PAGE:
One of the essential qualities of 3D technology that I most love is its versatility. We’ve already found a multitude of uses for it. And with all the creative people on the planet, we will continue to find more unique, whimsical, pioneering ways to exercise it. 3D technology really is a blank sheet, a flashpoint from which we can conceive of projects as spectacular as the tools themselves. Best of all, just as paint and canvas have not met their limit, I don’t think 3D will either. That’s a status that many new, openly available technologies and toys can’t claim, as so many are meant for specific uses. But 3D is meant simply to inspire.
So while we know that 3D is being utilized for professional and at-home prototyping, manufacturing, aerospace, automotive, movie special effects and consumer product design, there are myriad, less-publicized applications changing not only products, but they are altering the very ways we discover our world and culture. One such area is in historical and archaeological applications, where it’s reshaping the way academics and public alike learn about, record and narrate history.
The Idaho Virtualization Lab (IVL), a research unit of the Idaho Museum of Natural History at Idaho State University, isn’t just 3D scanning animal fossil specimens to put them into a vault. (And they’ve scanned a lot, including the fossil remains of birds, walruses, sea lions, otters, bear, camels, and the real prize–a prehistoric helicorpion.) Dr. Herb Maschner and his team are putting those scans online in an effort to democratize science, so that anyone, anywhere can study them whenever they want. Museums can create 3D printed copies of these skeletons, and researchers can easily access and share these detailed 3D models for teaching purposes and exploration. IVL is eliminating barriers, and demystifying and opening up an area that has long been difficult to access.
Idaho Virtualization Laboratory’s projects include the 3D Virtual Zooarchaeology of the Arctic Project (VZAP) in addition to the Virtual Museum of Idaho, Virtual Museum of the Arctic, and Whales of the World, all of which are accessed by archaeologists, teachers and researchers at IVL’s website. Says one researcher, “VZAP has been a real help training students in basic sorting and identification of faunal specimens.”
Preserving Ancient Culture
Drs. Travis Doering and Lori Collins at the University of South Florida are changing the way field archaeology is done, and how the artifacts they study are used in classrooms.
They’re using 3D scanning to capture every inch of invaluable artifacts without the need to dig, remove or destroy anything. Their work also enables students to virtually visit sites and examine artifacts from continents away.
The team uses laser scanners and photographic techniques to record, analyze, preserve, and protect important monuments in locations like La Venta in Tobasco, Mexico. La Venta is a pre-Columbian civic-ceremonial center that dates to around 900 to 400 BC and is populated by massive stone heads and monolithic stone objects that would be impossible to capture and archive any other way. But Doering and Collins are capturing the objects in the form of 3D data, which will never erode, never break and never succumb to elements. In a sense, they make these valuable artifacts last forever.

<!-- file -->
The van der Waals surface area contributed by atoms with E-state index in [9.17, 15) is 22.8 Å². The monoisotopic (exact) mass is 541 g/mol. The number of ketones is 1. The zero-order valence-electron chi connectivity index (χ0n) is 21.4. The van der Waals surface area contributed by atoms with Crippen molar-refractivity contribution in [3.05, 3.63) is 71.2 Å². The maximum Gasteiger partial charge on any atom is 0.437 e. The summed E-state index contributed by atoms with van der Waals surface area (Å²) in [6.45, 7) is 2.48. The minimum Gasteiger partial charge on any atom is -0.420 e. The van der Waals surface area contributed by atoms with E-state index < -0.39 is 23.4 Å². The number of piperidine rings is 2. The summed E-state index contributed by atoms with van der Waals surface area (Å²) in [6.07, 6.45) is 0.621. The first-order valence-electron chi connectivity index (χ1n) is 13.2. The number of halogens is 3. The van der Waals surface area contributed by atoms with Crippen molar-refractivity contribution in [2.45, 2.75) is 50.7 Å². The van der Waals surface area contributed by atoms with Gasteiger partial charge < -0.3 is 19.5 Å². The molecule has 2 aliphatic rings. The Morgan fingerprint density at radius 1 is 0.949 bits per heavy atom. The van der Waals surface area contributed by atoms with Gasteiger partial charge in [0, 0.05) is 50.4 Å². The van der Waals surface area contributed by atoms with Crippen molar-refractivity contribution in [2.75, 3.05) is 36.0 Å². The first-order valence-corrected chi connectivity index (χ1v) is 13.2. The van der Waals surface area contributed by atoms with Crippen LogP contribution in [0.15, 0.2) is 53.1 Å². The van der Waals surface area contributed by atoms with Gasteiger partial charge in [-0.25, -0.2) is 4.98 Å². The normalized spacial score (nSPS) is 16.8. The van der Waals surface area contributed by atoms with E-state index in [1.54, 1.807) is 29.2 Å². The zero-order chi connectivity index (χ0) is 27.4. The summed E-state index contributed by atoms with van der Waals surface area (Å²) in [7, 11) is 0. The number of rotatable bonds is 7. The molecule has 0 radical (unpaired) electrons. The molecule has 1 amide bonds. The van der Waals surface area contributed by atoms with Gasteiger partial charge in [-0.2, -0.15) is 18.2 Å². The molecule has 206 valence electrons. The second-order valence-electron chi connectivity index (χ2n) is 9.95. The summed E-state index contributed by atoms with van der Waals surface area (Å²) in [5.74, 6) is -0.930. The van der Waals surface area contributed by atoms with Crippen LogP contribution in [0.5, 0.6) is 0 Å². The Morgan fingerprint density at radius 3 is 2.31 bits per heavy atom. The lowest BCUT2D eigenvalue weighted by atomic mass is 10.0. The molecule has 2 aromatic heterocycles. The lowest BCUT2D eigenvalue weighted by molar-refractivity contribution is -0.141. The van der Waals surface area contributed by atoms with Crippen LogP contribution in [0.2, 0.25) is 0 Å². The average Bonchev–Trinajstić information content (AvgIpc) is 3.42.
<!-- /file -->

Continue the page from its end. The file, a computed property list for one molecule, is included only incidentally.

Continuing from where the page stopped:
Touching the Past
How can we give museum visitors a physical experience beyond just viewing artifacts from afar? What about visually impaired visitors for whom, without touch, the museum may be no different than reading a book? These questions, were at the tip of Christopher Dean’s mind when he and his company, Touch & Discover Systems, developed the Probos system for the UK’s Manchester Museum. Along with software by Virtalis, a world-leading virtual reality and advanced visualization company, Probos uses the Geomagic Sensable Phantom haptic device to provide tactile (touch) and kinesthetic (motion) feedback to museum visitors. Put simply: visitors can touch digital three-dimensional versions of the amazing artifacts that are typically stuck behind thick glass and dusty velvet ropes. The museum, in turn, can enliven the stories behind artifacts that are often the most fragile.
It’s one thing to hear about the painstaking process and craftsmanship of an ancient vase. But what if you could touch the engravings and feel the hand-worked shape? This is how you form a connection; this process of touch and discover is exactly what Probos enables you to do. Museum visitors simply move a handheld stylus to feel the contours, textures and weight of artifacts that date as far back as 4000 BC. Probos deepens the experience by providing important audio elements, so visitors can hear the dull hum of a broken ceramic versus the harmonic ring produced by a high-fired ceramic.
The Future of History
There’s more 3D on the way at museums, archaeological sites and historical archives around the world, from 3D printing artifacts so Brooklyn Museum visitors can touch them to using 3D scans to rebuild demolished cultural treasures in Afghanistan.
3D is improving our lives through more than just product improvements; it’s helping us restore what’s been lost and helping us gain a greater appreciation for what came before. Now, with the help of 3D we can more clearly see where we’ve been so that we might have a brighter view of what’s to come.
(Written with Josh O’Dell)